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Dance Marathon adjusts recruitment strategy to pursue higher goal


Students party at Dance Marathon 2010. (Stanford Daily File Photo)

Organizers of Dance Marathon, the 24-hour dance party that raises money and awareness to fight HIV and AIDS, have tweaked their recruitment strategy this year in an effort to donate $100,000 toward combating the pandemic.

The group last year raised about $87,000, which was donated to the Boston-based Partners in Health and the San Francisco-based Bay Area Young Positives. Ninety percent of that amount was matched by the Palo Alto-based organization FACE AIDS, which was founded by Stanford students in 2005.

This year, organizers are focusing more intently on fundraising and on recruiting dancers who will stay on their feet for the full 24-hour party.

“We are more about getting engaged dancers that are really dedicated,” said Louis Lu ‘12, Dance Marathon’s public relations executive. Lu said recruiting dancers who will remain standing for the full 24 hours is important because last year, a significant number of dancers either never showed or left early.

“Last year it was about getting as many people involved as we could,” Lu said, “but this year, our goal is to get all the dancers to stay for the entire 24 hours.”

Organizers are also focusing on freshman registration this year, citing the time constraints of upperclassmen. As part of this push, organizers have visited freshman dorm meetings dressed in rally gear, hoping to get freshmen excited about the event.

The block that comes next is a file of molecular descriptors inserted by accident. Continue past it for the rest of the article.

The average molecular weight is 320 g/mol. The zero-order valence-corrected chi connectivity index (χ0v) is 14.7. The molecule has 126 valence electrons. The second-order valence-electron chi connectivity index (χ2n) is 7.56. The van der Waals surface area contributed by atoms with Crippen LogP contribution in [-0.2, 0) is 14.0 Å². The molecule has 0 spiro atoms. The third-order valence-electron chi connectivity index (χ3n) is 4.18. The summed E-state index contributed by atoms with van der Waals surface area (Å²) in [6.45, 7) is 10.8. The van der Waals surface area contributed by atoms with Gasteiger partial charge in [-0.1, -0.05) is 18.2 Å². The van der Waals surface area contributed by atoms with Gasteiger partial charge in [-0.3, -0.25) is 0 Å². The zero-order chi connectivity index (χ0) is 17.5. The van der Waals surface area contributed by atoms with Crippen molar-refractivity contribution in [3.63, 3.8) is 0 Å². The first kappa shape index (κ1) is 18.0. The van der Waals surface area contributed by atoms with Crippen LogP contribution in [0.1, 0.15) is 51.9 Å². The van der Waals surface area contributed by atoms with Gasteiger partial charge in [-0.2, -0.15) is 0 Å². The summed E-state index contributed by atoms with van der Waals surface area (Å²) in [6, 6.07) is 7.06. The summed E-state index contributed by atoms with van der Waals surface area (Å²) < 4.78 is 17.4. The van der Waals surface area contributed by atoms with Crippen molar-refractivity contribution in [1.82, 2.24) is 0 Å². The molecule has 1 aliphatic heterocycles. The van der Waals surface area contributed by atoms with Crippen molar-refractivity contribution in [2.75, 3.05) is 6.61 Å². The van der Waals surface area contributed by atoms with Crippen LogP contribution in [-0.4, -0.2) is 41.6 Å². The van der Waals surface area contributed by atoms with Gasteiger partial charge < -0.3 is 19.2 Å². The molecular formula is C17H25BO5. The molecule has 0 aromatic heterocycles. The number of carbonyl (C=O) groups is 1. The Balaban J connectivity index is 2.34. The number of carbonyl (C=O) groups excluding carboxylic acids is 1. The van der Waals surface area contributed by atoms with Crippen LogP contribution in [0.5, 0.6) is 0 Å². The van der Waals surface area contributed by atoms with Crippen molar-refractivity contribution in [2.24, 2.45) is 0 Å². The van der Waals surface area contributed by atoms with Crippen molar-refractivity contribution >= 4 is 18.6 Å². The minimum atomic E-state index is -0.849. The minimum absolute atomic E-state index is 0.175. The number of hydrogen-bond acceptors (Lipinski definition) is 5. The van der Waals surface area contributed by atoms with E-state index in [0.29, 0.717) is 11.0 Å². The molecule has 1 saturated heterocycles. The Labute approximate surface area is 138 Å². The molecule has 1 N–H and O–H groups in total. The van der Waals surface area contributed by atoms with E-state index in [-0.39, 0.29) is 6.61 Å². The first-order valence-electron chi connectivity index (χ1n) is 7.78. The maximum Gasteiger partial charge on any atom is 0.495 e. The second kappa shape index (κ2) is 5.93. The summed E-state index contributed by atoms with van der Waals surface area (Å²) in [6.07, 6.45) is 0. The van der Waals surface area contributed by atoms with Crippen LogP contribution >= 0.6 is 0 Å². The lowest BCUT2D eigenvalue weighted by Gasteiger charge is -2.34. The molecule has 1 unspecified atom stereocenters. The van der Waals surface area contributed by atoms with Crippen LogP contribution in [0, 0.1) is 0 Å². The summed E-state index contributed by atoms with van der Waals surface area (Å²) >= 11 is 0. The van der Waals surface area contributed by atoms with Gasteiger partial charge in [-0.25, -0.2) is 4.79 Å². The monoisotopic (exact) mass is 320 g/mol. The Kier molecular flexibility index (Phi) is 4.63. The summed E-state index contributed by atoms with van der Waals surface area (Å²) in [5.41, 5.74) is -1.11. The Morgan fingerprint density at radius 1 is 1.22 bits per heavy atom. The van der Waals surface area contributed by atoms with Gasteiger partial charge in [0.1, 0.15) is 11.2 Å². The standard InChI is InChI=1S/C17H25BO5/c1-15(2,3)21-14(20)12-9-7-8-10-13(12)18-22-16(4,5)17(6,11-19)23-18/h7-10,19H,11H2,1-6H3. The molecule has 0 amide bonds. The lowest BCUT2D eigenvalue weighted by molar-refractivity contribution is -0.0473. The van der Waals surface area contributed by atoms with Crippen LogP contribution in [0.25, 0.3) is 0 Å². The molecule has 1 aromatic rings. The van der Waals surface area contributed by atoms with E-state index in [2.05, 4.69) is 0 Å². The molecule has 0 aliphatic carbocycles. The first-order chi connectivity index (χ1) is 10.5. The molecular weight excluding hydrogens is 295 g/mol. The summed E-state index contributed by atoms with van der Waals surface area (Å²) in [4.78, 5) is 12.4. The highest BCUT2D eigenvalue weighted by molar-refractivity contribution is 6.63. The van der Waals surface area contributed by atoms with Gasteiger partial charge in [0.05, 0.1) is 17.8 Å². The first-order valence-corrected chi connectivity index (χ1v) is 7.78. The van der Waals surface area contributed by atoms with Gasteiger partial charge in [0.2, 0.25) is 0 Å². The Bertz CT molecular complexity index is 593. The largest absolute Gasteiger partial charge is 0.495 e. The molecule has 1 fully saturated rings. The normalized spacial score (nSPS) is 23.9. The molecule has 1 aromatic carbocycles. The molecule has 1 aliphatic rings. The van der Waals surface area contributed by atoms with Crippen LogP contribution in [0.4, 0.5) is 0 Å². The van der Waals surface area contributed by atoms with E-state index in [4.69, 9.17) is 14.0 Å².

And for some freshmen, it’s worked.

“I’ve heard from people who had done it before that it’s a great event,” said Michael Lipman ’14, who registered for the event. “It seems like a fun way to support a really good organization.”

Said Kevin Hurlbutt ’14, another freshman who registered: “It seems like a really fun way to do some community service. And all of my friends are going to do it with me, so it’s going to be entertaining for everybody.”

More than 500 dancers have registered for this year’s marathon, which is set to take place in Arrillaga Alumni Center on Feb. 12 and 13, 2011. During registration, dancers pledged to stay for 24 hours, remain on their feet and raise $192 toward the overall donation.

The registration deadline for dancers was Oct. 29, but students can still sign up to be “moralers,” who raise $60 and work three-hour shifts to motivate the marathon dancers. The deadline to sign up to be a moraler is Nov. 14.

Dance Marathon organizers also put together Hackathon, which encourages students who have computer skills to participate in a 24-hour coding session. Instead of raising $192, hackers donate their tech-related services to nonprofit organizations. The deadline for Hackathon was also Oct. 29, but Hackathon Director Sam King ’12 said organizers might allow a late registration process to fill empty slots on projects.

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